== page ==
Perception of odours
Enriched odor exposure increases the number of newborn neurons in the adult olfactory bulb and improves odor memory
Use of aromatherapy (with or without hypnosis) in the treatment of intractable epilepsy--a two-year follow-up study
The limbic system and epilepsy
Smell of fear
The following information is from Michael Castleman's book Nature's Cures.
Alan R. Hirsch, M.D.., neurological director of the Smell and Taste Treatment and Research Foundation in Chicago:
There's a whole world out there at the tip of our noses. We've found that the sense of smell can evoke powerful memories and change people's perceptions and behavior."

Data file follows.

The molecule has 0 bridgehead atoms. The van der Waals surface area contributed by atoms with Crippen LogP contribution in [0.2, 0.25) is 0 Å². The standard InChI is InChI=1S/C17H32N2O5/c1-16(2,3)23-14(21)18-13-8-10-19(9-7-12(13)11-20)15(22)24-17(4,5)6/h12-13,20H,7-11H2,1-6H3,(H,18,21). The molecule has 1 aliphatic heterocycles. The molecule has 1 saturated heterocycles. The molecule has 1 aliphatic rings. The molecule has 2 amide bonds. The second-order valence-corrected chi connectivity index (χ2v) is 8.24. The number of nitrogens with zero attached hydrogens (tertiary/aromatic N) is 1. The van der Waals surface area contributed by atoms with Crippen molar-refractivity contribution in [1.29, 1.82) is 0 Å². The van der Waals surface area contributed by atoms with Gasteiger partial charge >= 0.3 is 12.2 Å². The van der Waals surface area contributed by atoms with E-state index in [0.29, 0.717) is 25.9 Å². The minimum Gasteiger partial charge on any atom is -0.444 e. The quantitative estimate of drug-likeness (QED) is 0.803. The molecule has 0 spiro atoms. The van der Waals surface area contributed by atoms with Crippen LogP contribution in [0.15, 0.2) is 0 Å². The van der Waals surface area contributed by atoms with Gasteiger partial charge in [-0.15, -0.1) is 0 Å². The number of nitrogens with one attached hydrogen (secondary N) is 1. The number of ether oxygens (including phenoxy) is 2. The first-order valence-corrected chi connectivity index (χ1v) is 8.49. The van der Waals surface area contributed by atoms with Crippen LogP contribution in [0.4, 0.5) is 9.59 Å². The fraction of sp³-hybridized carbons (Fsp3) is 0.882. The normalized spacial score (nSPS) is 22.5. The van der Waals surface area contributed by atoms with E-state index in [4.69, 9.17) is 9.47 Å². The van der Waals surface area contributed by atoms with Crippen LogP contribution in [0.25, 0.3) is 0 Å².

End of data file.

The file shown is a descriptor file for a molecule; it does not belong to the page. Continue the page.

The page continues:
Brain wave studies by Dr. Hirsch have shown that some scents, such as lavender, increase alpha brain waves associated with relaxation, while others, like jasmine, boost beta waves linked to alertness."
At Memorial Sloan-Kettering Cancer Center in New York City, some patients before their full body MRIs, were given heliotropin, a close relative of vanilla oil. Compared with those who received no aromatherapy, the heliotropin group reported significantly less anxiety.
Robert Baron, Ph.D. professor in the School of Management at Rensselaer Polytechnic Institute in Troy, NY, gave 120 students two mental tasks - proofreading and unscrambling letters to form words. Half of the students worked in an unscented room, while half worked in a room containing floran and fruit/herbal fragrances such as apple-cinnamon. Those in the scented room performed 25 percent better.
A similar experiment in Japan showed that when the aroma of lemon was added to an office building's ventilation system, clerical errors declined 53 percent.